As is customary with colonial architecture, on the front of our house is a stoop. For those of you unfamiliar with a stoop, it’s a small raised concrete and brick platform at the entry of a home. While the wife and I are not exactly thrilled with this stoop (in fact we think it’s stupid), it is quite appropriate for our style of home.

Now for the first 30-some years of homeownership, the stoop did not pose any problems. The wife and I had been young, agile whipper-snappers who could easily circumnavigate the railing-less structure with aplomb. Scaling the two steps to the front door was a breeze.

However, last year we turned 67 years old and all of the sudden our little stoop has become a falling hazard, a recipe for disaster, a death trap.

“Dear, I am very concerned,” the wife said very concerned-like. “We have got to do something about the stoop before one of us gets killed.”

“What are you talking about?” I asked innocently. “We’ve had that stoop for 33 years and not once have I had to scoop a body off of it. Well, there was that one encyclopedia sales lady back in the ’80s who passed out from heat stroke. I told her next time only carry volumes A-M.

“We need a railing. We’re older now and we need something to hold on to while we negotiate the steps.”

“Last year you were 66 and you negotiated the steps just fine without railings. What’s happened? Did you lose a limb I don’t know about?”

“We’re older now. We have a lot of friends who are older. I just think we should provide a secure handhold so that our guests will feel welcomed and safe.”

“Ridiculous,” I said. “I am not going to put up some stupid railing. They look dumb. They rust or peel. They’re not architecturally in character with a colonial motif. Wild horses could not drag me to Home Depot to purchase stoop-ed railing accoutrements!”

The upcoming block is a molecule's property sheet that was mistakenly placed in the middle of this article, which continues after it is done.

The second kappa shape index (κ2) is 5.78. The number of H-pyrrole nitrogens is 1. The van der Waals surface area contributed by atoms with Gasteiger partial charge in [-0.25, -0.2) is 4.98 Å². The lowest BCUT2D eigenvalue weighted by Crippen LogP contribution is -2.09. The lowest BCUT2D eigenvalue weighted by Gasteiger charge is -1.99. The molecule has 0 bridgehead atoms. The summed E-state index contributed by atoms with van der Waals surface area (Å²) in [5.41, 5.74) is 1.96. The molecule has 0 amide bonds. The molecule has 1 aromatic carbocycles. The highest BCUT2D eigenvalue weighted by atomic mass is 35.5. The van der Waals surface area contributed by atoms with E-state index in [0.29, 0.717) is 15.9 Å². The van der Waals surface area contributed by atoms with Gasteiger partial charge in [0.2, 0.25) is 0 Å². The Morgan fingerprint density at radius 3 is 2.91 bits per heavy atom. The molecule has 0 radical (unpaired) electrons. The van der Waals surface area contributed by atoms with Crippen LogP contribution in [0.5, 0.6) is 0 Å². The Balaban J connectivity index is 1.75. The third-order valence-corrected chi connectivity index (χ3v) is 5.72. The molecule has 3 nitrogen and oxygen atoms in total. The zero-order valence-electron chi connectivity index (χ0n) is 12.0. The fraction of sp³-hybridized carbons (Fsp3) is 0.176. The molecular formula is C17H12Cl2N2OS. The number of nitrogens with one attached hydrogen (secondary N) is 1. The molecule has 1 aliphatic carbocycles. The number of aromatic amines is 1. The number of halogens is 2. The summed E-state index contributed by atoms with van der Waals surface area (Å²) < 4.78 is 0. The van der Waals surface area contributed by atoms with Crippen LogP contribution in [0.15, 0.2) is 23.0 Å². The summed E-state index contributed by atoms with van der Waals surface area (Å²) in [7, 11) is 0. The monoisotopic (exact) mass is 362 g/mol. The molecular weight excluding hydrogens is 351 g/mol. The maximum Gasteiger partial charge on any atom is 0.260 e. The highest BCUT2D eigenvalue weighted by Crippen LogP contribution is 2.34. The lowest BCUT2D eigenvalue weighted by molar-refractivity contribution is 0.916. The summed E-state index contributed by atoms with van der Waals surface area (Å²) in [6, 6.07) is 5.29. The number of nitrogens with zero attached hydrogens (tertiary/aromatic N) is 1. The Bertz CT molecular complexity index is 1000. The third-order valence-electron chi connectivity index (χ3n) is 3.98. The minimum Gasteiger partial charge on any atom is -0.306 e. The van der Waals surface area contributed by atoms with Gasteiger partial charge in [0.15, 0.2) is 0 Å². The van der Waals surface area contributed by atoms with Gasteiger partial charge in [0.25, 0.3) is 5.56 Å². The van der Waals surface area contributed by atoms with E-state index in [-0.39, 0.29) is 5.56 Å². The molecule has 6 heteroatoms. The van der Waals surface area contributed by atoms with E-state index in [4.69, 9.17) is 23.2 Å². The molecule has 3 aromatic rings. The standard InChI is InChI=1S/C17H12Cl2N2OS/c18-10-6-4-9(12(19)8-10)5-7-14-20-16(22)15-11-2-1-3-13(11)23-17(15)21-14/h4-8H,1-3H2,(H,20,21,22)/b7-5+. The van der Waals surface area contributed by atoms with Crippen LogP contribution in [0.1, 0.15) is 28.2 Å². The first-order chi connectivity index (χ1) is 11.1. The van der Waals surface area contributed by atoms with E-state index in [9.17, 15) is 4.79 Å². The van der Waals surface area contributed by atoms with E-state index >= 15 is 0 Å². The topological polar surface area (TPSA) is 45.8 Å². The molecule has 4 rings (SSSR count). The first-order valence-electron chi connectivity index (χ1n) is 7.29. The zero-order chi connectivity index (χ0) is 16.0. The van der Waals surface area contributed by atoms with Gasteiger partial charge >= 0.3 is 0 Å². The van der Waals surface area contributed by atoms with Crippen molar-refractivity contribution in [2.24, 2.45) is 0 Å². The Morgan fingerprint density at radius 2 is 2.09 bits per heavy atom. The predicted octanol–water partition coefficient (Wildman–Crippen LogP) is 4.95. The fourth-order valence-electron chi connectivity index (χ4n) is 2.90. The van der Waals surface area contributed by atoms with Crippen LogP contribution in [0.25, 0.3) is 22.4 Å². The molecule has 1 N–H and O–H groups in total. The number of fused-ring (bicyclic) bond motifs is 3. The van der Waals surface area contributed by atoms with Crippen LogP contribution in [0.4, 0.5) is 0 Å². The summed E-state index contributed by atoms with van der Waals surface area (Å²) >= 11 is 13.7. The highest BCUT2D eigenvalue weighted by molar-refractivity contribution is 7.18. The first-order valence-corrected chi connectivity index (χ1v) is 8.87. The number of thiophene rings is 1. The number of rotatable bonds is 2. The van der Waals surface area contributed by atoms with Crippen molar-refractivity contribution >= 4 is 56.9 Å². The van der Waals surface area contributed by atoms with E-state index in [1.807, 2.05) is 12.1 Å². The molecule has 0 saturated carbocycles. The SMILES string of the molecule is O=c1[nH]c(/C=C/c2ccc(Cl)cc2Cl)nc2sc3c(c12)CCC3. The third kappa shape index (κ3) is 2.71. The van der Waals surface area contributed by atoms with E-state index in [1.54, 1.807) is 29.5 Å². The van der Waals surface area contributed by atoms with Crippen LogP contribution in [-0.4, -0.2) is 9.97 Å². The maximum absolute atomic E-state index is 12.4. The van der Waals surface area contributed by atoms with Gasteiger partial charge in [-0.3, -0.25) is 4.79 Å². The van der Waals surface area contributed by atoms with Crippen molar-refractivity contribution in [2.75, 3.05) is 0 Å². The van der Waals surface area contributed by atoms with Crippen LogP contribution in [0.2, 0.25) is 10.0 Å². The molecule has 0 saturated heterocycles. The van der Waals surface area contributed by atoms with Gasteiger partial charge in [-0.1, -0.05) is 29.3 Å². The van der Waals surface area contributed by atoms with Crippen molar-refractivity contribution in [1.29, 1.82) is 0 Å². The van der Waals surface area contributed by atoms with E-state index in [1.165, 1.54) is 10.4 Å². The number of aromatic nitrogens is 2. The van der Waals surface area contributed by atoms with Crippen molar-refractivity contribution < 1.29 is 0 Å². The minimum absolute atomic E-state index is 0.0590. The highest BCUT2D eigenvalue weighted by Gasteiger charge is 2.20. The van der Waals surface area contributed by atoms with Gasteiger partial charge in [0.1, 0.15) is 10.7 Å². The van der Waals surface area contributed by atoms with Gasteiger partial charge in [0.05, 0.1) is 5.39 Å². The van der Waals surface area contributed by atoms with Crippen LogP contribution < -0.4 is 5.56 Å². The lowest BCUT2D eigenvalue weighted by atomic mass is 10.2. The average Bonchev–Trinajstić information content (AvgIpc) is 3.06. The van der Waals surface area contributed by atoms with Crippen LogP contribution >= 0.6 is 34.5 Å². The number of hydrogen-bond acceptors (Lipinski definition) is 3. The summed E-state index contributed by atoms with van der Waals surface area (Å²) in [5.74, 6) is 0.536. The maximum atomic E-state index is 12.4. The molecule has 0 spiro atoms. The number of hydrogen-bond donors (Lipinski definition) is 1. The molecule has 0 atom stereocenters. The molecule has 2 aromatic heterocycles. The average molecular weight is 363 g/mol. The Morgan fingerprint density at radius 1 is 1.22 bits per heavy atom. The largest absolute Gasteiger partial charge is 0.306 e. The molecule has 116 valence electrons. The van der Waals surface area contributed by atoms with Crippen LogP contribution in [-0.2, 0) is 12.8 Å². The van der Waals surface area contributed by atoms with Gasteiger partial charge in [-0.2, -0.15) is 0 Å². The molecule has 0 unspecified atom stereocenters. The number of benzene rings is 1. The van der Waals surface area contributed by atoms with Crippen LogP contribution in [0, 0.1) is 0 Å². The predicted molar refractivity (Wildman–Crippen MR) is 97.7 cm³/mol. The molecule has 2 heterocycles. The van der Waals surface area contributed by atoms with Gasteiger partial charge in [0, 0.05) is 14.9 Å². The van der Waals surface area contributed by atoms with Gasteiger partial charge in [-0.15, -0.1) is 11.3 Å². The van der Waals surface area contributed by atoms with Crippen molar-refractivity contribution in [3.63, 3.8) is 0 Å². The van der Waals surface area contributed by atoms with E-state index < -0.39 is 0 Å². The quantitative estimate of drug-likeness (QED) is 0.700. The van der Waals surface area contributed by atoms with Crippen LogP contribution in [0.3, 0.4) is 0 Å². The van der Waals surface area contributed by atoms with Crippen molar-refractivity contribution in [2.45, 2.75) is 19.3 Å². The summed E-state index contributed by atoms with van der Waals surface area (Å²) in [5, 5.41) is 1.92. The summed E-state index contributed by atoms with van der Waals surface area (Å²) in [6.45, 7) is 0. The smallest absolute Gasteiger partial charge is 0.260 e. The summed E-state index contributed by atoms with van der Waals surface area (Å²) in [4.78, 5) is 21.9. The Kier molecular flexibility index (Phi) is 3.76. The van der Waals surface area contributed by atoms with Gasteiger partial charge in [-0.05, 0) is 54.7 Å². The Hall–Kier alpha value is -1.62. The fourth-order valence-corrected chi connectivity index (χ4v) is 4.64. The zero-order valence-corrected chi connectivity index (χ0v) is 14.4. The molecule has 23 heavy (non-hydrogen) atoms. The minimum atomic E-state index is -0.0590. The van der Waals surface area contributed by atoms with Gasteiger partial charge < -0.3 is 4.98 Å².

“Wow. Aplomb? Motif? Accoutrements? Did you just get off the boat from France? Where did you learn those Frenchy words? Seriously, dear, we need something to hang on to. … Wait, you just gave me an idea — wild horses!.”

“I’m pretty sure we are not zoned for wild horses, hon. And I don’t even want to think about that kind of poop on my stoop.”

“Think about it,” the wife said. “Back in Colonial America, before automobiles, what did people tie their horses up to when they visited friends?”

“A parking meter?” my witty response.

Giving me one of her famous eye-rolls (the woman can see her own brain with one of those) the wife said, “A hitching post. We can put up a decorative hitching post on either side of the steps to provide a secure handhold for people coming to our home. Very often these hitching posts were made of cast iron capped with beautifully sculpted horses’ heads — wild horses.”

“You know what? I like that idea.While providing a necessary safety function, the hitching posts will be copasetic with our Colonial architecture.”

“What ev…” the wife said. “OK, now that I have given you the idea, you make it happen.”

A little web-surfing, Home Depot-ing, and painting, produced two

beautiful black wild horse hitching posts. Now people can get up and down our stoop with the assurance that if they had a horse, they would have a place to park it.

Raul Ascunce is a freelance columnist for the Sentinel-Tribune. He may be contacted

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